The following selection of twenty buildings represents a cross section of Australian modern work ranging across most states and territories, a variety of building types and the various strands of modernism which developed in Australia in response to location, climate and building pro- grammes. The selection does not necessarily represent the ‘best’ twenty modern buildings but each of the buildings has achieved the status of icon in the Australian architectural community.
Architectural modernism in Australia, as elsewhere, encompasses a broad spectrum of attitudes and techniques which probe the possibilities of cultural and economic modernity. Whilst modernist trends existed from the beginning of the century recognizably ‘modernist’ buildings emerged in the middle of the 1930s. These early examples inhabited a landscape of eclectic styles, where a minority of architects such as Walter and Marion Griffin were note- worthy for their integrity in welding architecture to belief. A small percentage of practices with a deep interest in the ‘new architecture’ left a legacy of fine schools and hospitals from the same decade, which for many years were held up as representative of Australian modernism generally.
As the full extent of economic depression unfolded across the country in the early 1930s, large numbers of Australian architects travelled abroad, with many working in England on the eve of the Second World War. Others gained experience in circumstances as diverse as Frank Lloyd Wright’s office and the housing programme in Soviet Russia. This experience exposed architects to European modernism and large-scale planned and rationalized production. Impressed by its possibilities, and radicalized by the effects of the Depression, a generation of architects emerged from the war committed to remaking Australia along equitable, progressive lines. Modernism was promoted for this work, with its capacity for rationalized solutions to problems abstractly formulated. The Georgian buildings of New South Wales and Tasmania, with their minimal ornament and dignified proportions, were pressed into service as modernist precursors to lend historical legitimacy to the movement.
The impetus for post-war reconstruction, aided by a widespread Fabianism, propelled mod- ernism to the heart of the political agenda. A lack of resources, though, hindered building until the early 1950s, when a dramatic turn in fortune thrust Australia back into the rank of affluent nations. The austerity of the post-war programme soon gave way to the demands of suburban consumption and the making, along ‘modernist’ lines, of a progressive corporate world now hand in hand with an expanding welfare state. Through the 1950s and 60s modernism proved its malleability across a range of office towers, shopping centres, sports stadia and highly wrought individual houses. It also showed its hectoring tendencies in schemes which rehoused inner-city inhabitants in mid- and high-rise blocks on the sites of their demolished late-Victorian neighbourhoods. From 1955 onwards city cores began their modern transformations, as the prevailing Melbourne and Sydney building height limits were exceeded by curtain-walled office towers.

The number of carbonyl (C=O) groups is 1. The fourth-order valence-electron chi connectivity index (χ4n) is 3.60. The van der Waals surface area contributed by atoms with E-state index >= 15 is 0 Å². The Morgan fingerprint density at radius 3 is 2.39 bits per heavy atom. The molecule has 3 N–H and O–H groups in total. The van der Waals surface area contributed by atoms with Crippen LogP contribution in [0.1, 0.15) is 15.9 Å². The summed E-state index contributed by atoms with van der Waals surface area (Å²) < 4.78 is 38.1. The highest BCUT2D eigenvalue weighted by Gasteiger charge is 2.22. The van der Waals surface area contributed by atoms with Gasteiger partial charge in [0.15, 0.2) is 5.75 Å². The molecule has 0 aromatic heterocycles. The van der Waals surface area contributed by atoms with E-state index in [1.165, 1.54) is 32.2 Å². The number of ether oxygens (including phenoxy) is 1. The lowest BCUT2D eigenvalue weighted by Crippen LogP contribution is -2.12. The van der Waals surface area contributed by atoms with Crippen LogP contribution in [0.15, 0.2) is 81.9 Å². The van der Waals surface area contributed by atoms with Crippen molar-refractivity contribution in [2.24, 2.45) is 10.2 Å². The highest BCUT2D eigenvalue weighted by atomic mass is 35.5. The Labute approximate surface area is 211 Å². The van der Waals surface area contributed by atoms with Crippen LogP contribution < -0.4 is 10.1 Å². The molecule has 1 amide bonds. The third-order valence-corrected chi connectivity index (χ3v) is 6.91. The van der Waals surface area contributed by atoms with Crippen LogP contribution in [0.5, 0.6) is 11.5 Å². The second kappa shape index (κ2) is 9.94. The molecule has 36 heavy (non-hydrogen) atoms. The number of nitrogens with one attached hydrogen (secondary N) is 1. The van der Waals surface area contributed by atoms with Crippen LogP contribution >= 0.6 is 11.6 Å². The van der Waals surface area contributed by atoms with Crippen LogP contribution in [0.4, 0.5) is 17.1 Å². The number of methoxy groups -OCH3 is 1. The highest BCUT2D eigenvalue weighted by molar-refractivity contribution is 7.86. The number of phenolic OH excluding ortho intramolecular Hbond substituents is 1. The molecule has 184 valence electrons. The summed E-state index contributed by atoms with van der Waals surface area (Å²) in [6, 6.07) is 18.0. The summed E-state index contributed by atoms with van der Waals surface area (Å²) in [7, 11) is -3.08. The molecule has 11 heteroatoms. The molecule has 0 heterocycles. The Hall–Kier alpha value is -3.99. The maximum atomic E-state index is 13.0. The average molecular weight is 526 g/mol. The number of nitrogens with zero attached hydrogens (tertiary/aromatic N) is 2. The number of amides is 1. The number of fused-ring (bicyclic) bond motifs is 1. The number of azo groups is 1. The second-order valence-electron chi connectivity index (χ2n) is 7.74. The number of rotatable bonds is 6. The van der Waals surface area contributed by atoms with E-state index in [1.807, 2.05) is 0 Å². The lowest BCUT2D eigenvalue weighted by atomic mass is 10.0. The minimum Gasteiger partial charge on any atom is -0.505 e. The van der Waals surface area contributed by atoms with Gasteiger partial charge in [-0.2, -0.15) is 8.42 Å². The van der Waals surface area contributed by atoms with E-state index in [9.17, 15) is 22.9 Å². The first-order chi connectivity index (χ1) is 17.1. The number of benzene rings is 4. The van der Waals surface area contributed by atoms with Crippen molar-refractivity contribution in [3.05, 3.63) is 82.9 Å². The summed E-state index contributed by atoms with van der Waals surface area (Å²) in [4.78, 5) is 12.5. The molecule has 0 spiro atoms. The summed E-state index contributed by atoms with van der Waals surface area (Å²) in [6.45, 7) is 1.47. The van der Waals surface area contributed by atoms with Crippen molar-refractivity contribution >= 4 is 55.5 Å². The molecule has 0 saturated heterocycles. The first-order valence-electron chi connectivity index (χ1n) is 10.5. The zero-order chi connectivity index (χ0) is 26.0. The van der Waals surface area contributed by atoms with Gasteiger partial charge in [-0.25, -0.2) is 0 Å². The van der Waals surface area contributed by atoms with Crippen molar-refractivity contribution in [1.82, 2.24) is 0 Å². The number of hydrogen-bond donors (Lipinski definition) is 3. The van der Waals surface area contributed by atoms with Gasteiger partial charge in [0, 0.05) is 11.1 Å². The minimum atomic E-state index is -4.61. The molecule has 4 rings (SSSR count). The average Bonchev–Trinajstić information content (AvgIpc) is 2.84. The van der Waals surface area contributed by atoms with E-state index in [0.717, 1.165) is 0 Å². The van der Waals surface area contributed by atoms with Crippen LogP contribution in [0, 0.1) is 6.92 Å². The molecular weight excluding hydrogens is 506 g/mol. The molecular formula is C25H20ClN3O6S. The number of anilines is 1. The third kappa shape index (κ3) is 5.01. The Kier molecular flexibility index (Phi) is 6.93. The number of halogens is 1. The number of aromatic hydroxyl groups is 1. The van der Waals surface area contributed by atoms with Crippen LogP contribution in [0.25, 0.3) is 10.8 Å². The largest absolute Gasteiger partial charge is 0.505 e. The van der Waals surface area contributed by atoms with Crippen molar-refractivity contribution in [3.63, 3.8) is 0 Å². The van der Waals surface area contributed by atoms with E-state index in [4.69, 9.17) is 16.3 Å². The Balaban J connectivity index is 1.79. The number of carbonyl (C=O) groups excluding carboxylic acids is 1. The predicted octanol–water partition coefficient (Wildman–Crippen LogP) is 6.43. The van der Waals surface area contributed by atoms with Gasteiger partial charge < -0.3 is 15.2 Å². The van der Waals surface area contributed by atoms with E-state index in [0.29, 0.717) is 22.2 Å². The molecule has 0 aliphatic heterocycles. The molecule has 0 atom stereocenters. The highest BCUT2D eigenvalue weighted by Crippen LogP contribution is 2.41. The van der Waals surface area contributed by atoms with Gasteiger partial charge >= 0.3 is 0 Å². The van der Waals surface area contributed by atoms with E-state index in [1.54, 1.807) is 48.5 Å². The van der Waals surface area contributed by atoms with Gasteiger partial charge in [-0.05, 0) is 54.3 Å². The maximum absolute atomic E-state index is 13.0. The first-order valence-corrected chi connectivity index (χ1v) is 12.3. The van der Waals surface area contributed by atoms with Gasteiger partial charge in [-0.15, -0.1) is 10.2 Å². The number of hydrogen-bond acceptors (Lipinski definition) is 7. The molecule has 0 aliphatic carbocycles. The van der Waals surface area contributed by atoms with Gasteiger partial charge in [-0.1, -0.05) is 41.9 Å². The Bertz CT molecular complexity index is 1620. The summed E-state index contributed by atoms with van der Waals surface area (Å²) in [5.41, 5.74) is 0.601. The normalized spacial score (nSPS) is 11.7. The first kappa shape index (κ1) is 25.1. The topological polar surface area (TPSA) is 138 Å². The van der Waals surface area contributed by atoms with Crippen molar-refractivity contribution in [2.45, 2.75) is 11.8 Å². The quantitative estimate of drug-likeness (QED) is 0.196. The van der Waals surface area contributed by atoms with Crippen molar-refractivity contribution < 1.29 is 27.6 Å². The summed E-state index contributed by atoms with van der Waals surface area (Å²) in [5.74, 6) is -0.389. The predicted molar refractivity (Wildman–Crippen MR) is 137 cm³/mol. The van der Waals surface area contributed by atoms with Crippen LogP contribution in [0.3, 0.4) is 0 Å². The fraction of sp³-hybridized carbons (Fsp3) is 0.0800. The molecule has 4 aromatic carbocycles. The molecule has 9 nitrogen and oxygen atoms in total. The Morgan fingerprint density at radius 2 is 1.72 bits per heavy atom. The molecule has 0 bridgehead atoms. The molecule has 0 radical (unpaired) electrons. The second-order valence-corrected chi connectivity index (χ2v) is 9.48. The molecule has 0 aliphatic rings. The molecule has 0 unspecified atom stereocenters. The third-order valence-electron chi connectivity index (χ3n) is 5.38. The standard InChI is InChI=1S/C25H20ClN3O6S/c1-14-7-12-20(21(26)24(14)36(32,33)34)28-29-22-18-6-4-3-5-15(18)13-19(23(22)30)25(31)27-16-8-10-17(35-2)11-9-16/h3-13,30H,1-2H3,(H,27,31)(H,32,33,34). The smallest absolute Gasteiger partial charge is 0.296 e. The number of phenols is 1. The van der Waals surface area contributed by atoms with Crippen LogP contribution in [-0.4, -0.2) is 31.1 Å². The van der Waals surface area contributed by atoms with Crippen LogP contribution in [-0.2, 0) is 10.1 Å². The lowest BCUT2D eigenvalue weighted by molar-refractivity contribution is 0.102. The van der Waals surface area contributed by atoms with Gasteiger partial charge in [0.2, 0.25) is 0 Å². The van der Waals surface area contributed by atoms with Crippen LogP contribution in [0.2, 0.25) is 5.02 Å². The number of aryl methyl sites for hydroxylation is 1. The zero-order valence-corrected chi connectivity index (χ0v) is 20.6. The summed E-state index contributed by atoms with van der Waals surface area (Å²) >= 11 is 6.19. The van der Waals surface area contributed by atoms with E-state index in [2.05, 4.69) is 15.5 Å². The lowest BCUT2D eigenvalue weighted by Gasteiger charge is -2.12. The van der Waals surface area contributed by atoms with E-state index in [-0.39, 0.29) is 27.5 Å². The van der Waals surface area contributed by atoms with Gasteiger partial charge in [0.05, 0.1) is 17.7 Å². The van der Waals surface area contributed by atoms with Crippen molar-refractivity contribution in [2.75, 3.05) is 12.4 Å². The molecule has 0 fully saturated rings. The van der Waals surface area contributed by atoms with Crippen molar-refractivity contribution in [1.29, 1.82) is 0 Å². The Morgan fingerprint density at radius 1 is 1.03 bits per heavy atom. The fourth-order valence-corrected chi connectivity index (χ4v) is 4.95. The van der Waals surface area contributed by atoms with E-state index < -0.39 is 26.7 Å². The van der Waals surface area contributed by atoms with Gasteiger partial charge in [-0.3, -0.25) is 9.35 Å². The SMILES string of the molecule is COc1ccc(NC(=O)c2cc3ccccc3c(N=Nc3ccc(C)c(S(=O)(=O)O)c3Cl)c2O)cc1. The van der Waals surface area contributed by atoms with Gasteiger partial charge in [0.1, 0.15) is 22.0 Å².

The earliest challenges to post-war modernism came in the mid-1950s, at roughly the time it coalesced into an orthodoxy. The link between a new architecture and a spiritual yearning in the face of modernity had been exploited by the Griffins many years earlier, and they had garnered a loyal following. In the 1950s the recent work of their teacher Wright became widely known in Australia, and the charm and responsiveness of his houses from the interwar and post war periods struck a chord with those architects looking for ways to revive the craft- centred tradition of an architecture which was pointedly not commodity housing. Japan, too, was discovered and visited by a generation eagerly searching for poetic alternatives to functionalism. Numerous Californian examples of distinctive houses built at modest cost, such as those by Neutra, Schindler and the Case Study houses, added momentum to this counter- modernism, and the 1960s saw a blossoming of individual houses throughout Australia which were modernist in conception and regional in execution. Queensland and the Northern Territory provided opportunity for tropical and sub-tropical variants, while Perth worked with Mediterranean antecedents. Melbourne’s more politicized and urbane cul- ture produced contrasting results to Sydney, where scenic but difficult sites in the city’s expanding north and south bushland suburbs gave rise to the distinctive textured houses of the Sydney School.
In the spirit of this divergence, DOCOMOMO Australia is committed to documenting and conserving a wide range of buildings, repre- sentative of many modernisms. The divide separating modernism from non-modernism in Australia has not traditionally run between a cosmopolitan internationalism and an intro- spective nationalism. It runs, rather, between a colonial identity forged in Victorian times, represented by the dark axial interiors of the turn-of-the-century house so vilified by early modernists, and one concerned with adapting architecture to the vicissitudes of modern history and the demands of ancient place. Despite the eager embrace of post-modernism in the 1980s, the legacy of modernism remains strong throughout Australian architecture. Climatic and cultural differences across the country continue to drive architectural experimentation formulated on modernist thinking: it could scarcely be otherwise in a country ill at ease with irony, and with an enduring sense that architecture should strive to be widely accessible.
[the introduction and the fiches are published in the volume “DOCOMOMO – The Modern Movement in Architecture” Cook. C. and Sharp. D. (edd.), 010 Publishers, Rotterdam, 2000]